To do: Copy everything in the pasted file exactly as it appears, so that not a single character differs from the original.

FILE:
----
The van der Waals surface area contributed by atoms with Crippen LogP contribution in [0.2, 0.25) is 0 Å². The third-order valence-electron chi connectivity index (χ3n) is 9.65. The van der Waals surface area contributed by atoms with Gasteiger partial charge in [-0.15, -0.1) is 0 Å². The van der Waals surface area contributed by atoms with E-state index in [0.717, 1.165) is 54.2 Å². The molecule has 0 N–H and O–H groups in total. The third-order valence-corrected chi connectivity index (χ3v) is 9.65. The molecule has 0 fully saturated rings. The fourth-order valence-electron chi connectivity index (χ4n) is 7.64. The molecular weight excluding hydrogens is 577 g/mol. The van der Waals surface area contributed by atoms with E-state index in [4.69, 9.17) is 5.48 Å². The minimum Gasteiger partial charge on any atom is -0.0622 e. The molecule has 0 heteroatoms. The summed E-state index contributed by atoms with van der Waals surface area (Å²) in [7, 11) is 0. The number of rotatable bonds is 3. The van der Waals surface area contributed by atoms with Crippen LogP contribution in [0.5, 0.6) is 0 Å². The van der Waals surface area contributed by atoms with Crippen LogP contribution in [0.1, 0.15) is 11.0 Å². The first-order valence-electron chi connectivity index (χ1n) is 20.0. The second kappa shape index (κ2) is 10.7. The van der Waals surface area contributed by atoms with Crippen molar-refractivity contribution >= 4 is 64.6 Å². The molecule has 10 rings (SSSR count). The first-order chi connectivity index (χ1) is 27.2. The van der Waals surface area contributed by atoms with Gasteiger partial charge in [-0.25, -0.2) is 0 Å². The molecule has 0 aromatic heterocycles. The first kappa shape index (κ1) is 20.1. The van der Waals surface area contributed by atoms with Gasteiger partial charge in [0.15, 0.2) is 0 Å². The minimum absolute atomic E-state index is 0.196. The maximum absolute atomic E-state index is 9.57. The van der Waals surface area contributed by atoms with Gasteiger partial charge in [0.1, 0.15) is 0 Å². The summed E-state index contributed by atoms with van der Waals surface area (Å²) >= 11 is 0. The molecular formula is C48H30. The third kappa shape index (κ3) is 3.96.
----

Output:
The van der Waals surface area contributed by atoms with Crippen LogP contribution in [0.2, 0.25) is 0 Å². The third-order valence-electron chi connectivity index (χ3n) is 9.65. The van der Waals surface area contributed by atoms with Gasteiger partial charge in [-0.15, -0.1) is 0 Å². The van der Waals surface area contributed by atoms with E-state index in [0.717, 1.165) is 54.2 Å². The molecule has 0 N–H and O–H groups in total. The third-order valence-corrected chi connectivity index (χ3v) is 9.65. The molecule has 0 fully saturated rings. The fourth-order valence-electron chi connectivity index (χ4n) is 7.64. The molecular weight excluding hydrogens is 577 g/mol. The van der Waals surface area contributed by atoms with E-state index in [4.69, 9.17) is 5.48 Å². The minimum Gasteiger partial charge on any atom is -0.0622 e. The molecule has 0 heteroatoms. The summed E-state index contributed by atoms with van der Waals surface area (Å²) in [7, 11) is 0. The number of rotatable bonds is 3. The van der Waals surface area contributed by atoms with Crippen LogP contribution in [0.5, 0.6) is 0 Å². The van der Waals surface area contributed by atoms with Crippen LogP contribution in [0.1, 0.15) is 11.0 Å². The first-order valence-electron chi connectivity index (χ1n) is 20.0. The second kappa shape index (κ2) is 10.7. The van der Waals surface area contributed by atoms with Crippen molar-refractivity contribution >= 4 is 64.6 Å². The molecule has 10 rings (SSSR count). The first-order chi connectivity index (χ1) is 27.2. The van der Waals surface area contributed by atoms with Gasteiger partial charge in [-0.25, -0.2) is 0 Å². The molecule has 0 aromatic heterocycles. The first kappa shape index (κ1) is 20.1. The van der Waals surface area contributed by atoms with Gasteiger partial charge in [0.15, 0.2) is 0 Å². The minimum absolute atomic E-state index is 0.196. The maximum absolute atomic E-state index is 9.57. The van der Waals surface area contributed by atoms with Gasteiger partial charge in [0.1, 0.15) is 0 Å². The summed E-state index contributed by atoms with van der Waals surface area (Å²) >= 11 is 0. The molecular formula is C48H30. The third kappa shape index (κ3) is 3.96.